Scot Prohaska, a 5-time World Food Championship Champion and 8-time Canadian National Champion, is the founder of Just A Little Bite , a Toronto-based healthy eating company. He’s traveled all over the world to compete in the World Food Championships and speak at events around the country, including the Canadian National Championships. Here, he shares some tips and tricks behind his success in competitions.

I don’t know who Scot Prohaska is, but if you liked the intro paragraph above, I bet you will like this one.

I’ve always been a big fan of workout music, but after working out for over a decade with the same songs constantly playing in my head, I decided I needed some new tunes.

The NBA’s Kobe Bryant and Paul Pierce, the NFL’s Jerry Rice and Tony Gonzales, the UFC’s Tito Ortiz and Roger Huerta, and the NHL’s Rob Blake and Petr Sykora have all ran the Manhattan Beach sand dune as part of their conditioning regimens.

 

I stupidly accepted when my close friend Scot Prohaska, a renowned strength coach, asked me out to the beach for his “Sunday Ritual” last summer.

The sand dune stretches for more than 100 yards and is 50 yards broad, with a 45-degree slope. Walking up it may raise your heart rate to almost 170 beats per minute. Consider what happens if you attempt to execute it.

I woke up fellow Testosterone writer Nate Green at 7:45 a.m. and invited him to meet me in the Long Beach Hyatt lobby for a “light recovery workout,” as I described it. That was a savage remark.

JB, Craig Weller, and Nate Green getting ready for a “gentle recovery exercise.”

Scot arrived at 8:15 a.m. to take us up. He explained the exercise on the drive to the sand dunes:

Set 1: Walk up the dune with excellent form, then run back down. 60-70 seconds of work 5 minutes of recovery

Second set: Maintain excellent form while walking up the dune and sprinting down reverse. 60-70 seconds of work 5 minutes of recovery

Third set: Sideways shuffle halfway up the dune, swap sides, shuffle up the other half, sprint down 70-80 seconds of work 5 minutes of recovery

Fourth set: Timed sprint as far as possible up the dune 30 seconds of work 5 minutes of recovery

Set five is the same as set four. 30 seconds of work 5 minutes of recovery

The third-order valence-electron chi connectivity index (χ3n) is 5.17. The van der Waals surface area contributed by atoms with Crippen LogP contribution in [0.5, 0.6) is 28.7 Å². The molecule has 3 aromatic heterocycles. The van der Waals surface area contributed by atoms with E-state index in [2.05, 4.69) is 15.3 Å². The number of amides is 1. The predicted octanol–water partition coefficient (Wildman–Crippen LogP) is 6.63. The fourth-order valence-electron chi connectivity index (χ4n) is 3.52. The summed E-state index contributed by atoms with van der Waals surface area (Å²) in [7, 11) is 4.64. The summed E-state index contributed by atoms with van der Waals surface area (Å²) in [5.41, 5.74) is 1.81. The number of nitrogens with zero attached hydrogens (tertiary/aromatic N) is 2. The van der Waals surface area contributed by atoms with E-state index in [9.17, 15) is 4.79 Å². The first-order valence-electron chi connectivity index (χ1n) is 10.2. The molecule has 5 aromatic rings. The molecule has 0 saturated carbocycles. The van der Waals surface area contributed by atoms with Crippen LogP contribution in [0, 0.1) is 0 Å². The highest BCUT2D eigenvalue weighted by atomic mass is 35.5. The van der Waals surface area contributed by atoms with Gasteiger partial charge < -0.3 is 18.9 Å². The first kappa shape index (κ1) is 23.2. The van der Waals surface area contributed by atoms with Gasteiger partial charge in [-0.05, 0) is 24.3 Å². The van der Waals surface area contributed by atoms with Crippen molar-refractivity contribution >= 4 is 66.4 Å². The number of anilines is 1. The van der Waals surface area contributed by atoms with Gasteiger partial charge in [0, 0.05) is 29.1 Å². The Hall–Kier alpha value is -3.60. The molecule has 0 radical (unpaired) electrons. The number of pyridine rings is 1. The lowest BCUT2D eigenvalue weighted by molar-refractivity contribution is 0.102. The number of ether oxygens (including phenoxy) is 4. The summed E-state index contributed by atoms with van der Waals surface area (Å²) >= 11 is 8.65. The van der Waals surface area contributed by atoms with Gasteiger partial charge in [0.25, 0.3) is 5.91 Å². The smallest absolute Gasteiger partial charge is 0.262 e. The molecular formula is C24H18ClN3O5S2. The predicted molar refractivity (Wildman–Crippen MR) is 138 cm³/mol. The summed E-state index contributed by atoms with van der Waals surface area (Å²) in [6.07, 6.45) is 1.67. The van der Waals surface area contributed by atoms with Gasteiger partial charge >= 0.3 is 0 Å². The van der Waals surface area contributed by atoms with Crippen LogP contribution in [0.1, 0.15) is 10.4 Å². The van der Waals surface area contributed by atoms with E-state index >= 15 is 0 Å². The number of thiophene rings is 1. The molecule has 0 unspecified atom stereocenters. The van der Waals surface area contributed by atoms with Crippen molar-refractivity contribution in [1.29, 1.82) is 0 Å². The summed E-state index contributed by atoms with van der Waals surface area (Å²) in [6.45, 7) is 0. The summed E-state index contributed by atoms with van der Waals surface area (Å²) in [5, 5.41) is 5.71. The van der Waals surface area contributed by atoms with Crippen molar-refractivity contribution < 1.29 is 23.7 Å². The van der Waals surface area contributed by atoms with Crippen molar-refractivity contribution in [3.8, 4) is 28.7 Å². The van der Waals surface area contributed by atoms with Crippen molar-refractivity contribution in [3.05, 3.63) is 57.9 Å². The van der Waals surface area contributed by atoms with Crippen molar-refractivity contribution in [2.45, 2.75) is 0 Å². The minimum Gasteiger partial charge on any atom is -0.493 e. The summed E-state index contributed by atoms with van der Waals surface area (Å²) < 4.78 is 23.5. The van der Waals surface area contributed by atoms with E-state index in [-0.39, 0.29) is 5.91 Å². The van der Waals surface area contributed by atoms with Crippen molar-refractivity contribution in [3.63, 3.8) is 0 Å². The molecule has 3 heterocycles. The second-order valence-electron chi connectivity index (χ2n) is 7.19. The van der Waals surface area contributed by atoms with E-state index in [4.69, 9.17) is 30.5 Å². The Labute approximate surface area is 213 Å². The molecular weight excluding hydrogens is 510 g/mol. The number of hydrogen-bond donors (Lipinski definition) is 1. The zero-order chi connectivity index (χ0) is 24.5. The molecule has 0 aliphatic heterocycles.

Do 20 push-ups, then jog up the steps adjacent to the dune and do 20 more push-ups. 2 minutes of work 2 minutes of recovery

Do 20 push-ups, jog down the stairs, then do 20 more push-ups for the seventh set. 2 minutes of work 2 minutes of recovery

Eighth set: Maintain excellent form while walking up the dune and jogging back down. 60-70 seconds of work The remainder of the day is set aside for recovery.

I got a good chuckle at Nate’s expense at this moment. Then I saw Scot laughing as well, though he didn’t seem to be looking at Nate at the time. I’d find out why as soon as I saw the dune for the first time.

The view from the top.

The panorama from the apex.

After a 10-minute warm-up with Scot’s athletes, we began the exercise. After the first ascent, my legs were on fire. With no knees, Nate’s legs felt like one huge muscle.

Halfway up the hill on the second set, Nate auditions for a Kiss tribute band.

Nate auditions for a Kiss tribute band halfway up the hill on the second set.

We realized why Scots athletes are among the best-conditioned in the world at the conclusion of the third period, as we shuffled sideways to the summit. But it was the realization that we were still going up the dune that was really terrifying. The sprinting hadn’t started yet.

JB and Scot do the sand-dune shuffle.

The sand-dune shuffle is performed by JB and Scot.

Click here to watch a video of the sprints in action. (Notice how the group at the top of the dune teases the running group.) It’s a tough audience.) But I can put it this way: eight of the twenty athletes who were exercising that day puked on the sand. I didn’t say anything, but Nate did.

Nate, right after losing his coffee (vomit not shown).

Nate, just after he’d spilled his coffee (vomit not shown).

But there was still more work to be done: push-ups, stair running, and another trek up the dune.

It's all downhill from here.

From here, it’s all downhill.

After a 60-minute exercise, a dozen of us headed to a nearby breakfast restaurant to gorge ourselves on eggs, fruit, vegetables, and whole-grain bread. Surprisingly, despite all the puke, it was really a wonderful time.

That’s why I wanted to invite you to join in the fun. Scot agreed to share some of his unique interval exercises with me. These are the exercises he performs with the top athletes he works with to complement their strength, plyometrics, and high-quality sprint work. And, like the sand-dune exercise, they’re all a little bit wild and a lot of fun.

The Petr Sykora is the first workout.

Sykora, a right winger with the Pittsburgh Penguins, has been in four NHL finals in his 12-year career, including winning the Stanley Cup with the New Jersey Devils in 1999-2000. During the offseason, he works out with Scot. One of his favorite exercises is this one.

He likes to do it on the sand, but you can do it wherever you can pull a sled and throw a medicine ball, which are both required for this exercise.

Warm up before grabbing the medicine ball and loading your sled for usage.

Lie on your back with the ball behind your head for the first set. As you sit up, throw the medicine ball as far as you can. Jump to your feet and chase it down. Continue for another 30 seconds. Stop, grasp the sled straps, and perform 30 seconds of forward lunges. (A video of the workout may be seen here.) 60 seconds of work 120 seconds of recovery